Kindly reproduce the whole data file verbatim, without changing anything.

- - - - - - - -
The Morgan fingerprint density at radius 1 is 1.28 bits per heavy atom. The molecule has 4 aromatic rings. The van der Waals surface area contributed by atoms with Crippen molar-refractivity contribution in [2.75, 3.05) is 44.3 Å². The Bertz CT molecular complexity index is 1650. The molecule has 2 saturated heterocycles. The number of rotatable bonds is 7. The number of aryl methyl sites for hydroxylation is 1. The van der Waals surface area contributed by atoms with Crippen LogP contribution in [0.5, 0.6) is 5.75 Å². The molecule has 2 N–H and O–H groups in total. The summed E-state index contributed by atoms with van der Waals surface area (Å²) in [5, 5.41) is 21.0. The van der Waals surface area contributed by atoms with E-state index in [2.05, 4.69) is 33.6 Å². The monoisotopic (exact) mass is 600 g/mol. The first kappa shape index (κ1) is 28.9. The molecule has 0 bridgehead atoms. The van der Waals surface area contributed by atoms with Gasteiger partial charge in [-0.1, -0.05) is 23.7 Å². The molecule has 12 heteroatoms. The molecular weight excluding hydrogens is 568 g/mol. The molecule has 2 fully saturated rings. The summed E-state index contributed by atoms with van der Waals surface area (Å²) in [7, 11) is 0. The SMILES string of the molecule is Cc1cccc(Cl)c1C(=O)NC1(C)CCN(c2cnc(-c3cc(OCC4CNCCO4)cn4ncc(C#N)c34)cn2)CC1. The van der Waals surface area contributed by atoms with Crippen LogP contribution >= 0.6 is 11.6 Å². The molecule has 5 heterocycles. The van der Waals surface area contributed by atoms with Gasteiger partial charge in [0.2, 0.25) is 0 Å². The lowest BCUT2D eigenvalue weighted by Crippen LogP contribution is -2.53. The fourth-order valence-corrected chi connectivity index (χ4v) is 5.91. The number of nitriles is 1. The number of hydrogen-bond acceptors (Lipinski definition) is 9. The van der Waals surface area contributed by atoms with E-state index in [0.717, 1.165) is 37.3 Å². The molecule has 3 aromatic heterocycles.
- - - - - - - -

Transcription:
The Morgan fingerprint density at radius 1 is 1.28 bits per heavy atom. The molecule has 4 aromatic rings. The van der Waals surface area contributed by atoms with Crippen molar-refractivity contribution in [2.75, 3.05) is 44.3 Å². The Bertz CT molecular complexity index is 1650. The molecule has 2 saturated heterocycles. The number of rotatable bonds is 7. The number of aryl methyl sites for hydroxylation is 1. The van der Waals surface area contributed by atoms with Crippen LogP contribution in [0.5, 0.6) is 5.75 Å². The molecule has 2 N–H and O–H groups in total. The summed E-state index contributed by atoms with van der Waals surface area (Å²) in [5, 5.41) is 21.0. The van der Waals surface area contributed by atoms with E-state index in [2.05, 4.69) is 33.6 Å². The monoisotopic (exact) mass is 600 g/mol. The first kappa shape index (κ1) is 28.9. The molecule has 0 bridgehead atoms. The van der Waals surface area contributed by atoms with Gasteiger partial charge in [-0.1, -0.05) is 23.7 Å². The molecule has 12 heteroatoms. The molecular weight excluding hydrogens is 568 g/mol. The molecule has 2 fully saturated rings. The summed E-state index contributed by atoms with van der Waals surface area (Å²) in [7, 11) is 0. The SMILES string of the molecule is Cc1cccc(Cl)c1C(=O)NC1(C)CCN(c2cnc(-c3cc(OCC4CNCCO4)cn4ncc(C#N)c34)cn2)CC1. The van der Waals surface area contributed by atoms with Crippen LogP contribution >= 0.6 is 11.6 Å². The molecule has 5 heterocycles. The van der Waals surface area contributed by atoms with Gasteiger partial charge in [0.2, 0.25) is 0 Å². The lowest BCUT2D eigenvalue weighted by Crippen LogP contribution is -2.53. The fourth-order valence-corrected chi connectivity index (χ4v) is 5.91. The number of nitriles is 1. The number of hydrogen-bond acceptors (Lipinski definition) is 9. The van der Waals surface area contributed by atoms with E-state index in [0.717, 1.165) is 37.3 Å². The molecule has 3 aromatic heterocycles.